Communicate openly

Explain what is happening simply and truthfully in words that your sibling child can understand. Do this at a time when you have privacy and time, when you won’t be disturbed. Be honest and matter of fact with siblings. Encourage them to ask you questions.

Tackle magical thinking

Make it very clear to siblings that they themselves are not going to die. Also let then know that something they did or said did not cause their brother or sister to become ill or disabled. 

Explain body changes

Explain physical changes in their brother or sister to siblings as they are expected or as they happen.

Sibling's own life is important

Reassure siblings that routines and ordinary family life will carry on and that school, friends and family activities are all still very important. Let siblings know that it is OK for them to lead their own life and to enjoy having fun with friends. Tell siblings that you want to spend time with them too.

Build memories

Help siblings find ways to have fun with their brother or sister and to do things together. These will be positive memories for siblings in the future.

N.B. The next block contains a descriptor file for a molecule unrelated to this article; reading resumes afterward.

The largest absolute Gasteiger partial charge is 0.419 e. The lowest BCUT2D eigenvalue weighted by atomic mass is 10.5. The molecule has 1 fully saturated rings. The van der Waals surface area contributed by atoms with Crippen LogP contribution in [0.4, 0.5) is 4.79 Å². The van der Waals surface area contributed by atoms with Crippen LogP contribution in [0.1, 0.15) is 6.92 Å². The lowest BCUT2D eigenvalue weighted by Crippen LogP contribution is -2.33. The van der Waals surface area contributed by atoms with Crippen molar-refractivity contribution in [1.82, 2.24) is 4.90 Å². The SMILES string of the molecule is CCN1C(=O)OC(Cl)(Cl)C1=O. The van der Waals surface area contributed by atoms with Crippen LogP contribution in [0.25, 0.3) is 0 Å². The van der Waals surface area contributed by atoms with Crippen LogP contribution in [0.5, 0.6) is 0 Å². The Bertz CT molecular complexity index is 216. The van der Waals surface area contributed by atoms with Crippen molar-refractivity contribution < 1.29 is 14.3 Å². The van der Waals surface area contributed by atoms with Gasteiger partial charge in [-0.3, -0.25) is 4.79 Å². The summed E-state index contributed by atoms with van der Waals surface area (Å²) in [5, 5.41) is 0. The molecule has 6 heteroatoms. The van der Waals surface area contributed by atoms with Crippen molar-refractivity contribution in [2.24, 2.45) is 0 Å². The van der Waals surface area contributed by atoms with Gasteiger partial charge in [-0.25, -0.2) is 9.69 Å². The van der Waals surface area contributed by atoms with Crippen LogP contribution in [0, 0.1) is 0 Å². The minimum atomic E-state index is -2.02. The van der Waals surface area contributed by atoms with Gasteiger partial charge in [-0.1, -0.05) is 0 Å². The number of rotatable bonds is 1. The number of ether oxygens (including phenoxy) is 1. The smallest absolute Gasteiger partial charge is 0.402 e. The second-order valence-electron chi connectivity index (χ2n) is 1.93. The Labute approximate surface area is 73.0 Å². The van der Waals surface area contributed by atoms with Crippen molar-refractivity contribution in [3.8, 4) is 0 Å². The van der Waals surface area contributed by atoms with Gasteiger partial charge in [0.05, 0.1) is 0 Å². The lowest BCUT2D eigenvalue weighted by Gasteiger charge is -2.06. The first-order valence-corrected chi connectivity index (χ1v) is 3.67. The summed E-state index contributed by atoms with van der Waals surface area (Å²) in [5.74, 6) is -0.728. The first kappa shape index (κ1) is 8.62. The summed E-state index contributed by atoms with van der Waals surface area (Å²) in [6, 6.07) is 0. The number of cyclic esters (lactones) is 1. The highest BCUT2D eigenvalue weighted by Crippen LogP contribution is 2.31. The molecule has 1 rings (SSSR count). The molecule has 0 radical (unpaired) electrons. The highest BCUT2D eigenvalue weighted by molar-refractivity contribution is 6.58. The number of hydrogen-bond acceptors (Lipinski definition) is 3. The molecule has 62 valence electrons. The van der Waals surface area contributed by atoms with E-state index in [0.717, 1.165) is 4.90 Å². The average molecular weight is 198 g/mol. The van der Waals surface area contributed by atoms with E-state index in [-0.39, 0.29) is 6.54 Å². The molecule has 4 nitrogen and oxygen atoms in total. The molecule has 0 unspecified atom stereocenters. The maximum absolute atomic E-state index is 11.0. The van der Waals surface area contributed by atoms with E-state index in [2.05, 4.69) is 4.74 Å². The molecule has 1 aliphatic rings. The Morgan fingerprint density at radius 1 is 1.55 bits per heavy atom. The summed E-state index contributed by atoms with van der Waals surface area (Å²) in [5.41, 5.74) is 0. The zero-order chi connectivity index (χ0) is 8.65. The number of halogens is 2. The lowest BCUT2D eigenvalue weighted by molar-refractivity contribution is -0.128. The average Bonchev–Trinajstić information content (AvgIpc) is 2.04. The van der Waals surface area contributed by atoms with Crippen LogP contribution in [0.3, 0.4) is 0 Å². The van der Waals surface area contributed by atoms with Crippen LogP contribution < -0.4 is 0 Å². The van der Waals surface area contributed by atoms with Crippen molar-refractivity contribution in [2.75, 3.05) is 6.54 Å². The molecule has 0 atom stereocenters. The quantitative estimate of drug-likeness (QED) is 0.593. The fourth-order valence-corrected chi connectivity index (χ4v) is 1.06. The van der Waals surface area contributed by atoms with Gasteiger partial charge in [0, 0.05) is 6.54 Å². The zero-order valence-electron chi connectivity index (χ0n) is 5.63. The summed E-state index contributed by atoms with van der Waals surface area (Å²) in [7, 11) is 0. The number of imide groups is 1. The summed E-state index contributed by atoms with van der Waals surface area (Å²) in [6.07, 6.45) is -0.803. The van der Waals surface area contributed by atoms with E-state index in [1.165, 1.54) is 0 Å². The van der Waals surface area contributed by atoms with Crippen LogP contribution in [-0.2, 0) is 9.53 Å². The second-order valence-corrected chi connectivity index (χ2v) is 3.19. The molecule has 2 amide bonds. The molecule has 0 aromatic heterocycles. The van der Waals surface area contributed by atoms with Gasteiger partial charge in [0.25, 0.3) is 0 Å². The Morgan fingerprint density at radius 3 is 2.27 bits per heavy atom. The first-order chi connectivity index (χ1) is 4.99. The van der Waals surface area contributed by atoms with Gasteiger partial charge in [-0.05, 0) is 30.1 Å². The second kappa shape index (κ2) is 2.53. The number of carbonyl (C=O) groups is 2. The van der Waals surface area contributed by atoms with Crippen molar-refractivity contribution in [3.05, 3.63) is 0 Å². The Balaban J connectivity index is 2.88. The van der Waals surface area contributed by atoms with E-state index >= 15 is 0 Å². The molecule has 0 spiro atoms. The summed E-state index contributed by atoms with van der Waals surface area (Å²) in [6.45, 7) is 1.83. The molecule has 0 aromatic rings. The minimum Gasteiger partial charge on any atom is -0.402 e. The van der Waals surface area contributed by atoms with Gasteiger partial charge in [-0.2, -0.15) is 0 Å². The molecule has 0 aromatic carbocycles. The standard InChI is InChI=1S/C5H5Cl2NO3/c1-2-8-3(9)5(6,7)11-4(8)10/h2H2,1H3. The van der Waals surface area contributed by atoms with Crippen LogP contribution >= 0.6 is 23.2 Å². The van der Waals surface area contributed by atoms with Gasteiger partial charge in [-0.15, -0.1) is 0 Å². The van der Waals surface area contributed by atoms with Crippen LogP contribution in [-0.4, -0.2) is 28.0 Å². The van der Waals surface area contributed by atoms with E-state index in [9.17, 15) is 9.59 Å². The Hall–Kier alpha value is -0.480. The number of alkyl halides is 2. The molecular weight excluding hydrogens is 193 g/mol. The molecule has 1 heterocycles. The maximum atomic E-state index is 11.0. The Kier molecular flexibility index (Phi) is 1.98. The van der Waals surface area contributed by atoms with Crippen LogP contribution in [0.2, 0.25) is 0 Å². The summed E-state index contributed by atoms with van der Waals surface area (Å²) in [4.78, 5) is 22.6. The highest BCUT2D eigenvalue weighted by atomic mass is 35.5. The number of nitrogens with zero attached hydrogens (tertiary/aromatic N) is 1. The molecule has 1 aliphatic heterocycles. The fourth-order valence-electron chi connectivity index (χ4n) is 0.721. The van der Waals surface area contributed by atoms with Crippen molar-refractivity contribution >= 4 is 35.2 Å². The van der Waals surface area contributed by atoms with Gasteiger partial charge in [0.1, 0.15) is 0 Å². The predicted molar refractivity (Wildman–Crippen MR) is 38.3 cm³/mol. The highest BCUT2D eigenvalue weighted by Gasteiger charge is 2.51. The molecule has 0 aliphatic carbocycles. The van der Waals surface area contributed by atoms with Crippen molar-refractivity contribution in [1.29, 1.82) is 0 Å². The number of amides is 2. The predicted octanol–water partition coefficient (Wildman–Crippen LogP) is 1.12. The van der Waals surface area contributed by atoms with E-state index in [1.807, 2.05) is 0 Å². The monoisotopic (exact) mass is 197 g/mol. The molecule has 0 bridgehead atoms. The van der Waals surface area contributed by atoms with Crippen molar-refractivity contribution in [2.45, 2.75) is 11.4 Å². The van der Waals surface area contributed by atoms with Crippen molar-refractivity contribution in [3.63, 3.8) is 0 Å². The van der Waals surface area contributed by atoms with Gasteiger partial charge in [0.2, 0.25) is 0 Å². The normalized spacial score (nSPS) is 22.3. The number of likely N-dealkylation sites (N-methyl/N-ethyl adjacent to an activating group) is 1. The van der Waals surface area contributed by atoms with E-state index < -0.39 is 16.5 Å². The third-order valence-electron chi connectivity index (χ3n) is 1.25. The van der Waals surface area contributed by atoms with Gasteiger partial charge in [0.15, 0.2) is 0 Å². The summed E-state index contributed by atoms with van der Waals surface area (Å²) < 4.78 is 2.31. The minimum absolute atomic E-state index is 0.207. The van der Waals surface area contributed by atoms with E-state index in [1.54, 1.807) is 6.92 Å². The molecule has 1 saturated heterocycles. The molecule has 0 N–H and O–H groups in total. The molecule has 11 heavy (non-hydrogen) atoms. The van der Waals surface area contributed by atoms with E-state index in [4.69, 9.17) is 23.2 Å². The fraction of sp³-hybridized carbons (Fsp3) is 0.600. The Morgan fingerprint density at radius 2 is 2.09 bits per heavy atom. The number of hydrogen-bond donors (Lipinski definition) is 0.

Get hospice support

If your child with additional needs attends a children’s hospice your sibling child will also be supported there.

Genetic counselling

Whatever the nature or cause of their brother or sister’s condition, many teenage siblings have some concerns about genetic issues. Adult siblings tell us that genetic issues play a large part in their thinking about the future. If your sibling child is a teenager or young adult, these are some of the questions they may currently have:

  • Will I have a child who is disabled or very ill?
  • Does having a brother or sister with this condition make me more likely to have a child with it?
  • Is this condition inherited and will I pass it on to my children?
  • Where can I get help to make decisions about having children of my own?
  • Will my future partner be concerned about the fact that my brother or sister is disabled?

Most siblings find it very hard to discuss these concerns with their parents. However, it is important to acknowledge to your son or daughter that some siblings have concerns about having children of their own.  Let him or her know that this is something that can be discussed with a genetic counsellor. If they want to do this at some time in the future, they can ask their GP to make a referral for them.